Abstract Title:

Sufficient Plasma Vitamin C Is Related to Greater Bone Mineral Density among Postmenopausal Women from the Boston Puerto Rican Health Study.

Abstract Source:

J Nutr. 2021 Sep 11. Epub 2021 Sep 11. PMID: 34510185

Abstract Author(s):

Kelsey M Mangano, Sabrina E Noel, Bess Dawson-Hughes, Katherine L Tucker

Article Affiliation:

Kelsey M Mangano


BACKGROUND: Vitamin C may benefit bone as an antioxidant.

OBJECTIVES: This cross-sectional study evaluated associations between dietary, supplemental, and plasma vitamin C with bone mineral density (BMD) among Puerto Rican adults.

METHODS: Diet was assessed by food-frequency questionnaire (n = 902); plasma vitamin C, measured in fasting blood (n = 809), was categorized as sufficient (≥50 μmol/L), insufficient (20-49 μmol/L), or low (<20μmol/L). Associations between vitamin C and BMD (measured by DXA) were tested, with false discovery rate correction for multiple comparisons, and interactions by smoking, sex, and estrogen status. Least-squares mean BMDs were compared across tertiles of diet and plasma vitamin C.

RESULTS: Participants' mean age was 59 ± 7 y (range: 46-78 y), 72% were women, mean dietary vitamin C was 95 ± 62 mg/d, and plasma vitamin C ranged from 1.7 to 125 μmol/L. No associations were observed between dietary vitamin C and BMD (P-value range: 0.48-0.96). BMD did not differ by vitamin C supplement use (P-value range: 0.07-0.29). Total femur BMD was higher (P = 0.04) among plasma vitamin C-sufficient participants (mean: 1.06; 95% CI: 1.035, 1.076 g/cm2) compared with low plasma vitamin C participants (1.026; 0.999, 1.052 g/cm2) in adjusted models. Findings at the trochanter were similar (P = 0.04). Postmenopausal women without estrogen therapy, with sufficient plasma vitamin C, showed greater total femur BMD (1.004 ± 0.014 g/cm2) compared to those with low plasma vitamin C (0.955 ± 0.017 g/cm2; P = 0.001). Similar findings were observed at the trochanter (P< 0.001). No significant associations were observed among premenopausal women or those with estrogen therapy or men. Interactions with smoking status were not significant.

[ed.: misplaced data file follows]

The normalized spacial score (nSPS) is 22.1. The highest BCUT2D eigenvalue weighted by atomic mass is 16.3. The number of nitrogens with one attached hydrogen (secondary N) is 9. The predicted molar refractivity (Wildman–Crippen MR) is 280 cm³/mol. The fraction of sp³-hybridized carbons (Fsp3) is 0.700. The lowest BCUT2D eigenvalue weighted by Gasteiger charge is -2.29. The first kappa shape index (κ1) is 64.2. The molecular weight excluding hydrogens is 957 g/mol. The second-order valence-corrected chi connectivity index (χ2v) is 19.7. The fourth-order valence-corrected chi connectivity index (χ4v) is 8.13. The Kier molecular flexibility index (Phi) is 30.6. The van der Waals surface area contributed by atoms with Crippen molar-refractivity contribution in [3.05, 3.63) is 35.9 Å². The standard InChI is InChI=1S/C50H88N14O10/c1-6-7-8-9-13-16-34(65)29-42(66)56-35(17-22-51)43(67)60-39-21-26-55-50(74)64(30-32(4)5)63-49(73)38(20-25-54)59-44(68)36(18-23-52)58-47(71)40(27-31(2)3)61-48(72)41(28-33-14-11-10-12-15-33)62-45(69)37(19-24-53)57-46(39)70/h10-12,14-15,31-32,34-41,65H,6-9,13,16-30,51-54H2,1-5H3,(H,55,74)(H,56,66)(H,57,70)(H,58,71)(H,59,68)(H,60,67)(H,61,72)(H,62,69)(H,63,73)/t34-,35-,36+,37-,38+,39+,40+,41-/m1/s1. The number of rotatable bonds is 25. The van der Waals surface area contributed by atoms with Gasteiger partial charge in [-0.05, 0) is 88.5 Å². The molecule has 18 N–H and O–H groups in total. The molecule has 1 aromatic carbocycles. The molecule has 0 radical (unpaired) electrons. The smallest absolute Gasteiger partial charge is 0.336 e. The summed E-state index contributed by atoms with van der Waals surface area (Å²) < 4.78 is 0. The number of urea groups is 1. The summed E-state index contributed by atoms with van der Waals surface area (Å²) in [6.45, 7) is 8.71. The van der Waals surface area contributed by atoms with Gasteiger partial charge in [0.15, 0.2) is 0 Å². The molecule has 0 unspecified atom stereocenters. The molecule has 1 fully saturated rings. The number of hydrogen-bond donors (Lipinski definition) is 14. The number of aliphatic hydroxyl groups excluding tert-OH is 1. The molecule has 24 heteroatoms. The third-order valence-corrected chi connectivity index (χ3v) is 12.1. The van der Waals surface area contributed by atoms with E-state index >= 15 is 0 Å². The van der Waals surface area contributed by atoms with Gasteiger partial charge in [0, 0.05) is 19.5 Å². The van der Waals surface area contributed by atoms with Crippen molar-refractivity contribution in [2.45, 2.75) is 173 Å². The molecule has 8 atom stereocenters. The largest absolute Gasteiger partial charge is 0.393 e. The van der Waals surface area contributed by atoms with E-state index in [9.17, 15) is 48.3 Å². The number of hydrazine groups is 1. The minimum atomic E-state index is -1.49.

CONCLUSIONS: Dietary vitamin C was not associated with BMD. Low plasma vitamin C, compared with sufficiency, was associated with lower hip BMD, particularly among postmenopausal women without estrogen therapy. Future research is needed to determine whether vitamin C status is associated with change in BMD or reduction in fracture risk.

Study Type : Human Study

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